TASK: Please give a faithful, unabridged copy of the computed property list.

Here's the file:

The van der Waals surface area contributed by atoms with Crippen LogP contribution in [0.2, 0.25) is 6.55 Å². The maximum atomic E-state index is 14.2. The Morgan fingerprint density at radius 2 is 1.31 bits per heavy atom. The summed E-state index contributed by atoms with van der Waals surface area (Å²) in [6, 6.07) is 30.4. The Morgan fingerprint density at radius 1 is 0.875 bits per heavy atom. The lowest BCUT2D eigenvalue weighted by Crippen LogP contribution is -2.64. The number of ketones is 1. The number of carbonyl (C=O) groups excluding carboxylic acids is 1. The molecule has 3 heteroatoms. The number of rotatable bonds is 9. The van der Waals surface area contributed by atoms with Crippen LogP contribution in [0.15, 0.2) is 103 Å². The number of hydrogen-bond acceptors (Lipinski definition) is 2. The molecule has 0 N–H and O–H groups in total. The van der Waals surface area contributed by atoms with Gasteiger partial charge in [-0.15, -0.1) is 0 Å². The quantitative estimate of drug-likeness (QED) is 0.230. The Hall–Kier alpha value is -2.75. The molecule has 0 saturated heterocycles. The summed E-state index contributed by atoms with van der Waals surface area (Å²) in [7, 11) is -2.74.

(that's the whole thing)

The van der Waals surface area contributed by atoms with Crippen LogP contribution in [0.2, 0.25) is 6.55 Å². The maximum atomic E-state index is 14.2. The Morgan fingerprint density at radius 2 is 1.31 bits per heavy atom. The summed E-state index contributed by atoms with van der Waals surface area (Å²) in [6, 6.07) is 30.4. The Morgan fingerprint density at radius 1 is 0.875 bits per heavy atom. The lowest BCUT2D eigenvalue weighted by Crippen LogP contribution is -2.64. The number of ketones is 1. The number of carbonyl (C=O) groups excluding carboxylic acids is 1. The molecule has 3 heteroatoms. The number of rotatable bonds is 9. The van der Waals surface area contributed by atoms with Crippen LogP contribution in [0.15, 0.2) is 103 Å². The number of hydrogen-bond acceptors (Lipinski definition) is 2. The molecule has 0 N–H and O–H groups in total. The van der Waals surface area contributed by atoms with Gasteiger partial charge in [-0.15, -0.1) is 0 Å². The quantitative estimate of drug-likeness (QED) is 0.230. The Hall–Kier alpha value is -2.75. The molecule has 0 saturated heterocycles. The summed E-state index contributed by atoms with van der Waals surface area (Å²) in [7, 11) is -2.74.